Yes, Beckett had a scratch, so I knew that Hudson had done something to him, but I also didn’t know what Beckett had done. Maybe he instigated Hudson’s frustration and maybe he didn’t, but if you don’t see it with your own two eyes, then you don’t know. At this point they were both trying to talk to me about their sides and I CALMY stated, “This is not my problem and I didn’t see what happened. This is your problem to solve. Unfortunately, due to the fact that hitting is an automatic privilege loss, BOTH of you will lose your IPAD for Saturday morning.” It’s important to have your consequences and boundaries set up in advance. For example: hitting or physical contact is an automatic privilege loss (one day of the weekend no Ipad) and both boys are aware of this. Therefore, when they choose to get physical, they know they are choosing to lose their privilege. You must be fair and follow through. A Point System like this one, from, can also help parents remain neutral when they get do get involved.


When you get involved as a parent it’s critical to PUT EVERYONE IN THE SAME BOAT. Sure, Hudson did hit and Beckett and I saw the evidence. But, at this moment, if I had chosen to only taken Hudson’s privilege away it would have made Hudson feel unheard. It would have made Hudson feel like no matter what may have really happened to him didn’t matter. What if Beckett did hit Hudson? Now, my action of blaming only Hudson tells the boys that the person with the biggest injury and who comes crying to me first will not have a consequence. This is NOT FAIR. When we pick sides or punish one, we encourage more sibling rivalry. This type of parental involvement is not benefiting anyone.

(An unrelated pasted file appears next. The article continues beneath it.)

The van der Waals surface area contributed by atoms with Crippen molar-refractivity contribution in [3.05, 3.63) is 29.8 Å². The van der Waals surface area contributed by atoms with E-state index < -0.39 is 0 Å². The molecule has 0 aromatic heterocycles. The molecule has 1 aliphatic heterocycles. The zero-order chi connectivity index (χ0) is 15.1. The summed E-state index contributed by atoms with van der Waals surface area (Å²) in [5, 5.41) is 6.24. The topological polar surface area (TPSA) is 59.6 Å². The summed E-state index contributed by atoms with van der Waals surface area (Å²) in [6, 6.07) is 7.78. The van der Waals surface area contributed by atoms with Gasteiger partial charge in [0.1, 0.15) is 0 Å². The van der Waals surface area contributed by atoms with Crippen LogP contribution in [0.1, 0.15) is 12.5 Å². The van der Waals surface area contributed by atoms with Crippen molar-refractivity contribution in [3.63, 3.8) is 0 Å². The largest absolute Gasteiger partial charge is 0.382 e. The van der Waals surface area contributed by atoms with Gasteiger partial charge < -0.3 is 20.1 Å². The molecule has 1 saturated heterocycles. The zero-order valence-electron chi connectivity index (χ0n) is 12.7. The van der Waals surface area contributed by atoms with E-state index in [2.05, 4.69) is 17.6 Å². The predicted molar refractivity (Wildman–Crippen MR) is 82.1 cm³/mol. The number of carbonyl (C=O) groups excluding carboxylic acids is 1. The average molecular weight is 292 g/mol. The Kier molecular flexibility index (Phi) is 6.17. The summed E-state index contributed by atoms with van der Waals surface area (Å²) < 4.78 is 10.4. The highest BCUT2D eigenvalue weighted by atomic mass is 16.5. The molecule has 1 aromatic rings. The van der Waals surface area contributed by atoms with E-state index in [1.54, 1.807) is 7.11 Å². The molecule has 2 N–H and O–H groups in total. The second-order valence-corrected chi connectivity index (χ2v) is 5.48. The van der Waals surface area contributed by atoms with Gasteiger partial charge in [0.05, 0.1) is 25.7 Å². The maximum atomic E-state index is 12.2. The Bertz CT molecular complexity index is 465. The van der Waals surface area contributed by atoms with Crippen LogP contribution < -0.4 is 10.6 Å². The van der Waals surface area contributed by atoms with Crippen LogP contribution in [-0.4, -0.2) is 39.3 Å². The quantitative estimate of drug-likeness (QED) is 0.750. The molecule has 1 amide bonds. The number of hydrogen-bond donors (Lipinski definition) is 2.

Often parents are the cause for sibling competition and rivarly and they are not even aware. We, as parents do things, such as pick sides, blame one, baby the little one, label our kids, etc. and when we do these types of things, we create anger inside our kids. Read “Why Can’t My Kids Just Get Along” to find our the TOP things PARENTS DO to cause sibling rivalry.  They begin to develop feelings that they are not capable of solving anything on their own and that they need an adult to do it for them. They also develop a sense of competition to try and get you to pick their side instead of their sibling’s. As our kids begin to learn these behaviors, sibling rivalry increases. To decrease rivalry we can do our best to not get involved unless there is a safety issue (physical argument) or they cannot find a way to resolve the issue on their own and it’s escalating to an unhealthy level. Try letting your kids resolve their own issues first – One great tool for this is to teach them the 60 Seconds To Solve strategy.  Remember: if you do get involved, you need to listen to both sides and then PUT EVERYONE IN THE SAME BOAT. This means each person involved gets the SAME CONSEQUENCE. Next time they are having an issue, you can remind them, “Please solve your problem OR I will need to solve it for you, which means all of you will have a consequence.” This usually gets them to solve it quickly or move on.

Once you get in the habit of putting all your kids in the same boat, you will notice a decrease in your kid’s sibling rivalry. You will witness them learning to solve their own problems and use conflict resolution skills. All of this will help decrease tattling, anger and competition. Give it a try and let me know how it goes in your home once everyone hops in the same boat!



discipline, kids, parenting solutions, positive solutions, sibling rivalry, siblings, stop fighting, Tia Slightham

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    1. Thank you Tarryn for your comment. I am happy to hear that the information is relevant for you and your family! Please feel free to reach out if there are topics you would like to hear more about.